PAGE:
Saying ‘No’ to Malpractice Insurance – The True Cost of “Going Bare”

SunburnI will admit that I honestly don’t understand why a lawyer would ever make a decision to not buy a malpractice policy but many lawyers do and the reasons I hear are many.

Some believe the premiums are beyond affordable. They’ll tell me “just look at what Docs have to pay.” Others have decided that if they ever get sued they’ll just declare bankruptcy to avoid the loss. Some choose to self-insure thinking that the savings on premium will more than offset any possible loss. I’ve even had attorneys tell me they’ve chosen to protect their assets in others ways. And then there’s this one. “Having a malpractice policy simply invites claims. No insurance means no one will ever sue me because there’s no deep pocket.” I just shake my head over the naivety of that belief.

As lawyers we are to protect the interests of our clients. Lawyers and those in their employ can and will make a mistake from time to time. None of us are perfect. In fact, even good lawyers who do great work can still get sued. It happens. We’ve handled such claims. The question, however, is this. Should a significant misstep ever occur, what might the fallout be? Think about the answer as a member of our learned and honorable profession. Clearly if and when a significant misstep occurs, the client will be harmed in some fashion. Now put yourself in the client’s shoes and ask yourself who should be held reasonable particularly if the harm involves a financial loss? You know darn well what the answer is. After all, if a lawyer representing you blew a statute resulting in a lost opportunity for any kind of recovery you would expect to be made whole and you know it. If you then learned that your attorney was bare and from that point on was going to do everything he could to avoid being held responsible for your financial loss, you also know what your response to this would be. You see, insuring for malpractice isn’t about protecting yourself. It’s about protecting your clients should something go wrong and that’s the way it’s supposed to be.

Now let’s talk about a few specifics. While numbers vary between the states and over time, approximately 4-5% of attorneys practicing in the U.S. will face an allegation of malpractice in any given year. Yes, it’s true that a significant number of these allegations will resolve without any loss being paid; but this doesn’t mean the claim has no impact. Time and money are going to be in play. Claims can easily take 6 to 24 months to resolve and defense costs on a claim with any merit at all can break that $100,000 mark before you know it. But that’s not all. Lawyers who are sued often see their income drop for a period of time, particularly if they’re self-insured or the situation has made it into the local news. Making matters worse, if the claim becomes something of a topic among the local bar and part of the story is that the involved lawyer is bare, it’s pretty much a given that good referrals from other lawyers are going to drop off.

Next, let’s discuss the affordability issue. While I get that the term “expensive” is relative to one’s financial reality, legal malpractice policies are nowhere near as expensive as some medical malpractice policies. In addition, the initial premium is going to be much less than for those attorneys who have been in practice and insured for a number of years. This is simply due to the fact that coverage will start from the date the policy is first purchased because you can’t by coverage for work you’ve done in the past. From the insurance company’s perspective, newly insured practitioners have limited exposure because they’ve not done a lot of covered legal work yet. The odds of a covered claim arising from a newly insured practitioner are going to be much lower than those for an attorney who has been insured and in practice for ten years or more. Yes, premiums will rise for a period of years as you do more and more work, but all things being equal, it should stabilize about six years in.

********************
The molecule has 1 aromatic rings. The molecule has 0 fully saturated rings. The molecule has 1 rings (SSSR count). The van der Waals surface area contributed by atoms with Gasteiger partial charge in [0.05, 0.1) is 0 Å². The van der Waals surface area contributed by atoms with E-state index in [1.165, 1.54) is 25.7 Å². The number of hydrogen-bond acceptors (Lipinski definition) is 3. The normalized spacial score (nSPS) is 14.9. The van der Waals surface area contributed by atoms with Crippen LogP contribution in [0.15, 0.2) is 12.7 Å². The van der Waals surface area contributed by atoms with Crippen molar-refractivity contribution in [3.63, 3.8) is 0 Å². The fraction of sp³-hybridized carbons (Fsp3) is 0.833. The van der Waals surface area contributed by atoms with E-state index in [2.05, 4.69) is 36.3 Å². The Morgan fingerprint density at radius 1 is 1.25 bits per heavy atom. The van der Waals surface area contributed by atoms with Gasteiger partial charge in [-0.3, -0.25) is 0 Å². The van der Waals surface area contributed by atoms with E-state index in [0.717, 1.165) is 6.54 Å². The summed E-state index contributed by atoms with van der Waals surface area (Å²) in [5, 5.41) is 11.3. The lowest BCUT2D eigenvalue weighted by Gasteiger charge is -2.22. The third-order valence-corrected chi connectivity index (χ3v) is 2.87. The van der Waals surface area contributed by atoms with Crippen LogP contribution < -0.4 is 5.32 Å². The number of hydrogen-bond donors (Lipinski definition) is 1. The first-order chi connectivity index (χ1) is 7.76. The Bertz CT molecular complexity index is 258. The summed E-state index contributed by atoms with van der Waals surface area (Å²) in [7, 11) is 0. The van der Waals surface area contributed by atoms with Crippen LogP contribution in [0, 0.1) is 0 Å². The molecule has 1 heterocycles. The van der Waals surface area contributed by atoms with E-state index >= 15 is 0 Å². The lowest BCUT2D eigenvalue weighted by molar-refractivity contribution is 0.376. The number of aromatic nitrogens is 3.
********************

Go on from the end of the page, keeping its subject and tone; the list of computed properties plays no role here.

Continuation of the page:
Finally, let’s take the “It’s the right thing to do” argument off the table for a moment and just focus on the financial risks and realities addressing those who buy into the de facto self-insure approach. Are you religiously setting aside whatever you would have spent on premiums to deal with an allegation of malpractice? All I can say is that I’ve never come across a situation where that was happening; and truth be told, unless that pool is well into the six digits it’s not even going to be enough to put on a good defense let alone cover a sizeable loss. Leverage those dollars and buy a policy. You will never be able to build a pool of funds in the small firm self-insure model that comes close to the amount of coverage (not to mention peace of mind) that those same dollars could buy. But of course, we can’t take the “it’s the right thing to do” argument off the table because we are professionals who still have the privilege of self-regulation and our rules require that we protect the interest of our clients. Should the worst happen, what does this better than malpractice insurance? From where I sit, nothing.

All opinions, advice, and experiences of guest bloggers/columnists are those of the author and do not necessarily reflect the opinions, practices or experiences of Solo Practice University®.

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One comment on “Saying ‘No’ to Malpractice Insurance – The True Cost of “Going Bare”

  • I am blown away by the very concept of a lawyer being allowed to choose not to have malpractice insurance. I think I am pretty safe in saying that every province in Canada requires insurance in order for a person to practice. The profession here would be stripped of it ability to self-regulate in a heartbeat were we to even consider something like this.

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